The biggest challenge of global warming is, indeed, that it is global. Its effects are quite easy to document these days with photographs—but locally, in most places in the United States, you can’t see sea level rising. What you can see, and quite easily, is the price of gasoline and changes in the cost of electricity on your monthly Detroit Edison (or equivalent’s) bill. The New York Times this morning speaks of “A Nation slip[ing] into the Relentless Rising Sea.” I wondered: What nation might that be? I learned that it is the Marshall Islands. I didn’t know that the Marshall Islands are a nation; I also only had a very vague feeling that these islands might be in the Pacific somewhere. The nation (Republic of the Marshall Islands) had an estimated population of 71,191 in 2009. You might call that the local population of a scatter of some 1,156 islands and islets—but, to be sure, the Marshall Islands are definitely part a globe with a total population of 7.3 billion. That huge population, to be sure, is made up of more than 100,000 such local clusters as the Marshall Islands. And in most of those local clusters, global warming is not viscerally, actually, obviously challenging.
The weather may be warmer, summers more hot, winters milder—on some small percentage of total days. There may be more flooding, more fires in seasons; more tornadoes and tsunamis. But these are familiar from way, way back and don’t come with such labels attached as: “Brought to you by Global Warming.” My point is that the hard link between the challenge and the local impact is not such as to energize all but those few clusters of humanity that are actually touched by a real impact—causing them to have to raise seawalls by hand.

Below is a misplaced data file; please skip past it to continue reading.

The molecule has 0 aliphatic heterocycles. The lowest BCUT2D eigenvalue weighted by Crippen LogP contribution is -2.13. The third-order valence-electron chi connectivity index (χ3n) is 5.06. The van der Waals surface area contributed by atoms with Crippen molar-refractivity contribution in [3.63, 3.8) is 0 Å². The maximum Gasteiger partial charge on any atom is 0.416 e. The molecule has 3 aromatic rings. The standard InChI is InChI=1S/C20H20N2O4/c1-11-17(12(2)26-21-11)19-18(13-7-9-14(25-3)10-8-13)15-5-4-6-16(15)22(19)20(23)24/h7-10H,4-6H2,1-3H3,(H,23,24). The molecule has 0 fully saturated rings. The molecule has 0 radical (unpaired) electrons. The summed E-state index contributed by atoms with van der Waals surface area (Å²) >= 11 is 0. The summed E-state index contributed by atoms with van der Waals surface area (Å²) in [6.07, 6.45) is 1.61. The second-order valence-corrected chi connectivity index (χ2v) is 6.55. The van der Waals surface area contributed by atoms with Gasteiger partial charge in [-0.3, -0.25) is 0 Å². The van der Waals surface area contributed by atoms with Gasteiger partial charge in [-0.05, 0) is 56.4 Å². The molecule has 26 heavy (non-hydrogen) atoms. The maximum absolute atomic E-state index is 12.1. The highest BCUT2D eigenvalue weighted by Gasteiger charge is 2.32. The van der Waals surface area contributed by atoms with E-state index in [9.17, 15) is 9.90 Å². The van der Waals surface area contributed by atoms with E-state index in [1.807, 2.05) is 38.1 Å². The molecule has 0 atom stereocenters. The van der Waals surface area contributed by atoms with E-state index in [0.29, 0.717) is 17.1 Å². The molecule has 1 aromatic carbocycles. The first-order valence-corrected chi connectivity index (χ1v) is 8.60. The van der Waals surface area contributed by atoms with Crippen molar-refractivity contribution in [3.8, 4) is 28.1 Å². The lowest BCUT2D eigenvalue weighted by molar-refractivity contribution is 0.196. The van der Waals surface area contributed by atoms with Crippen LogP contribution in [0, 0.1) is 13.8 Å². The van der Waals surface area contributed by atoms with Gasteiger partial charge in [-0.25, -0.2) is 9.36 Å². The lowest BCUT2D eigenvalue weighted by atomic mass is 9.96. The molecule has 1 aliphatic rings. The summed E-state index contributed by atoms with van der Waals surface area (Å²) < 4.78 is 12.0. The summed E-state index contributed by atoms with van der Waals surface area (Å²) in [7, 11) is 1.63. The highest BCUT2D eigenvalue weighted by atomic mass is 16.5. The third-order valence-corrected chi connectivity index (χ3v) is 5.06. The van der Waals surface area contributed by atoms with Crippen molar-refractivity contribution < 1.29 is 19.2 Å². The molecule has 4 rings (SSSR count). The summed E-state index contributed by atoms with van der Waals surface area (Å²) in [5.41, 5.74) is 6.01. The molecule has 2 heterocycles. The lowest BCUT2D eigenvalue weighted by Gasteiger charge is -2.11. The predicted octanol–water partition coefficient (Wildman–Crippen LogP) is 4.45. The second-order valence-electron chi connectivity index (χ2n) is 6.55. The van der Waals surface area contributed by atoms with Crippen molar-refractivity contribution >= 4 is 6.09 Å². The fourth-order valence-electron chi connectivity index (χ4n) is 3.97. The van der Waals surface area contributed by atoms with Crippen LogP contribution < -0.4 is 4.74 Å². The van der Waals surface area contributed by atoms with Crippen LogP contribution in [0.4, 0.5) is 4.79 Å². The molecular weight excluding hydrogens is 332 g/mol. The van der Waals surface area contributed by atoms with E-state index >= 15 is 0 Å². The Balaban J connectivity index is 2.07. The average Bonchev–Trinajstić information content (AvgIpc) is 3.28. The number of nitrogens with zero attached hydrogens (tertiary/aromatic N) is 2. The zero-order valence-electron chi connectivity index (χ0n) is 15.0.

At the same time, any effective response to Global Warming must begin at the local level—where mostly the challenge isn’t actually felt. And it must be paid for by the local citizenry resulting in such things as rising electric bills or taxes.
Not surprisingly Congress yesterday passed bills undermining the Administration’s attempts to control power plant carbon emissions just as President Obama is overseas at a Global Warming conference. And Jeb Bush, one of many aiming to replace him, opines that he would have avoided going to Paris because any deal struck there might impose costs on the American public. Thus we need only to read a national paper to know the local response to the global challenge. What this shows me is that there is a genuine limit to human abilities to control global change—whether human-caused on not. To some challenges—especially those with serious local impacts projected to 2050 or beyond—there will never be a local response except those what will be too little too late. Sometimes even modern man must experience what used to be called Fate with the sober realization that que sera, sera.